Viktor Nemykin, a professor and the department head of the Department of Chemistry at the University of Manitoba in Winnipeg, Canada, met with students as a candidate for the dean of the College of Environment, Forestry, and Natural Sciences (CEFNS). Although he is originally from Ukraine, he has lived in various places around the world, including Japan and Canada.
Nemykin has a Ukrainian equivalent Ph.D. from the Institute of General and Inorganic Chemistry at the Bulgarian Аcademy of Sciences.
During his open forum, Nemykin said having this international experience would give him a great advantage as dean of CEFNS because he has been fortunate enough to experience several different cultures, such as those in Japan and Ukraine.
Graduate biology student Kyoko Okano was in attendance and raised questions about Nemykin’s goals if he became dean of CEFNS. Okano asked about inclusion and how Nemykin plans to ensure that all students have the resources they need to be successful.
“It is a balancing act," Nemykin said. "In order to engage those students, you need to create here more opportunities for them to feel at home.”
Nemykin said there are a variety of ways to make international students feel more at home. For example, the university should hire more diverse faculty and create multicultural learning centers.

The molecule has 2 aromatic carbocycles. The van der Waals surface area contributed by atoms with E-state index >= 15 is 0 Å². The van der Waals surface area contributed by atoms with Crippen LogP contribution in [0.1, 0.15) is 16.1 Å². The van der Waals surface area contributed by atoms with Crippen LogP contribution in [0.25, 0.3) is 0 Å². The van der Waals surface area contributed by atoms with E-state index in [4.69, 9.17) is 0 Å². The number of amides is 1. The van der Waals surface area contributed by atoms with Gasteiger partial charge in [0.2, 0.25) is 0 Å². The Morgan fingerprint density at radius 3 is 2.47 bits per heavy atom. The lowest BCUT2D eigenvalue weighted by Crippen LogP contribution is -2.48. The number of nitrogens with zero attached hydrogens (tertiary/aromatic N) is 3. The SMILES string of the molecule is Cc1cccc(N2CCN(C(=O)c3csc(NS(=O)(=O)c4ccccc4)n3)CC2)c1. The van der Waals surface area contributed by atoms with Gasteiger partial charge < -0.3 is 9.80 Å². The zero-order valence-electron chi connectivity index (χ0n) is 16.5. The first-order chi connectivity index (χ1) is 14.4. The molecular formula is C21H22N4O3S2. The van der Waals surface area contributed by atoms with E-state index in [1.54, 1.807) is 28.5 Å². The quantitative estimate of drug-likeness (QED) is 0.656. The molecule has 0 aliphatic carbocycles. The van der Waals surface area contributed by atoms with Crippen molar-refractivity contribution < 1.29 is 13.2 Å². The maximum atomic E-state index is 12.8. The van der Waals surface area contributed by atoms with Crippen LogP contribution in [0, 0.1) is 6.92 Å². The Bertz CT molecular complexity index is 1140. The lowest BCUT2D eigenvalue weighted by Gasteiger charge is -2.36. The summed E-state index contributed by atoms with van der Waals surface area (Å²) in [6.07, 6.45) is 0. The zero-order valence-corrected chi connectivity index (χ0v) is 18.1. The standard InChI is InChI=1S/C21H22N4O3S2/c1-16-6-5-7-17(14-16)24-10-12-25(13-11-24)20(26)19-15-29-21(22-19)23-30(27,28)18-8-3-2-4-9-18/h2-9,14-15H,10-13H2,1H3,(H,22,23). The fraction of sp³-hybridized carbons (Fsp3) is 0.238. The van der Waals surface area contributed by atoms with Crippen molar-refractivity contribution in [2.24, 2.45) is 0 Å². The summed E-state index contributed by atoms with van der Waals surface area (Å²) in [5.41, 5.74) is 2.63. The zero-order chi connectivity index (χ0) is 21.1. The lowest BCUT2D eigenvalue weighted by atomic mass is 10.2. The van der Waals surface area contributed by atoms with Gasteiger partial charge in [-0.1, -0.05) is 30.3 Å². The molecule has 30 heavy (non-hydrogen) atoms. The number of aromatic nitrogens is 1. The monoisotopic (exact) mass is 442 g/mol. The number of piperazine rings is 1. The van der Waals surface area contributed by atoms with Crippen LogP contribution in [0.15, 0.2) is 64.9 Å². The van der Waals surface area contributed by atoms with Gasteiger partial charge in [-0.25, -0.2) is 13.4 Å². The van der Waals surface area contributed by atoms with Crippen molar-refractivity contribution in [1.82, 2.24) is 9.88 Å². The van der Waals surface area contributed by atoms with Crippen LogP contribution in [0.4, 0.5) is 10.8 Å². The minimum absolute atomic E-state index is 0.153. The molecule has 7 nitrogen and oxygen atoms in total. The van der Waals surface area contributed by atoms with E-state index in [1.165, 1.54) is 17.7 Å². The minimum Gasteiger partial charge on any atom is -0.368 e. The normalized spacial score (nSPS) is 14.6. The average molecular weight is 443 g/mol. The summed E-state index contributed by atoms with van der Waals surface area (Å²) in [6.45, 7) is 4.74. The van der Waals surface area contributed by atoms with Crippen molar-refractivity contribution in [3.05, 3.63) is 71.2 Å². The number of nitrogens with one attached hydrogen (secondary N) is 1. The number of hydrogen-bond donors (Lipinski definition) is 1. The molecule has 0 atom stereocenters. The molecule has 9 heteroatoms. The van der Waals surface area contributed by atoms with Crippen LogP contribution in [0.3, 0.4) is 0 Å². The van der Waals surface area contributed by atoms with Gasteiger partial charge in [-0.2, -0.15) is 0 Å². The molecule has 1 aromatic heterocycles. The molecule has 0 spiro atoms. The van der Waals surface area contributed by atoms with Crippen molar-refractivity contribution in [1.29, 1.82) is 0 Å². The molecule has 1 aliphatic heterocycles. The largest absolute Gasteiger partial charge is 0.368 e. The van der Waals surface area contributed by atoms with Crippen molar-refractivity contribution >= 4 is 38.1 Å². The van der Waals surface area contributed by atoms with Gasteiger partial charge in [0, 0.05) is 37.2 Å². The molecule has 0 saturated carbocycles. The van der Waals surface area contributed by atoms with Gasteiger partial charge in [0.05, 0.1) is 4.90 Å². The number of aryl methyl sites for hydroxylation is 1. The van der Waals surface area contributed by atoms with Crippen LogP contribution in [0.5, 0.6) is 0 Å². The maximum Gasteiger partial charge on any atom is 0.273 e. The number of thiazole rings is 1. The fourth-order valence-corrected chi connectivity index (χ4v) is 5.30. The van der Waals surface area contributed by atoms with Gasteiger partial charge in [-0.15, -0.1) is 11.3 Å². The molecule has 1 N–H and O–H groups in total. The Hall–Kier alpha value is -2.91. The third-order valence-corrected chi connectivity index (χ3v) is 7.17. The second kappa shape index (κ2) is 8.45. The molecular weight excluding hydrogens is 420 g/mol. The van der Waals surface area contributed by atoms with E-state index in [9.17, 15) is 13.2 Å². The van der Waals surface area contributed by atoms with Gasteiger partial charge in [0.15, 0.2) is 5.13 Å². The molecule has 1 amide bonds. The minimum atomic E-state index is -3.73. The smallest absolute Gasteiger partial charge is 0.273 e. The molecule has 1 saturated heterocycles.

Nemykin reflected on Canada’s multicultural environment and he talked about different ways that Canadians celebrate various cultures.
“If we create an open atmosphere where students feel at home, it would be a plus,” Nemykin said.
Additionally, Nemykin talked about the advantage of NAU’s science programs being located in northern Arizona. He said geography plays a large role at NAU and where students are located is a huge advantage.
“[Students] have a very unique niche here,” Nemykin said. “It is very special here that you can go walk outside and be in the laboratory.”
The prospective dean emphasized students are important for both his position and the university. Nemykin said everything at NAU is about students, not professors or faculty.
The third candidate for the dean of CEFNS will be on campus Thursday and Friday, and the search will conclude Feb. 11 and Feb. 12 when the fourth finalist hosts forums.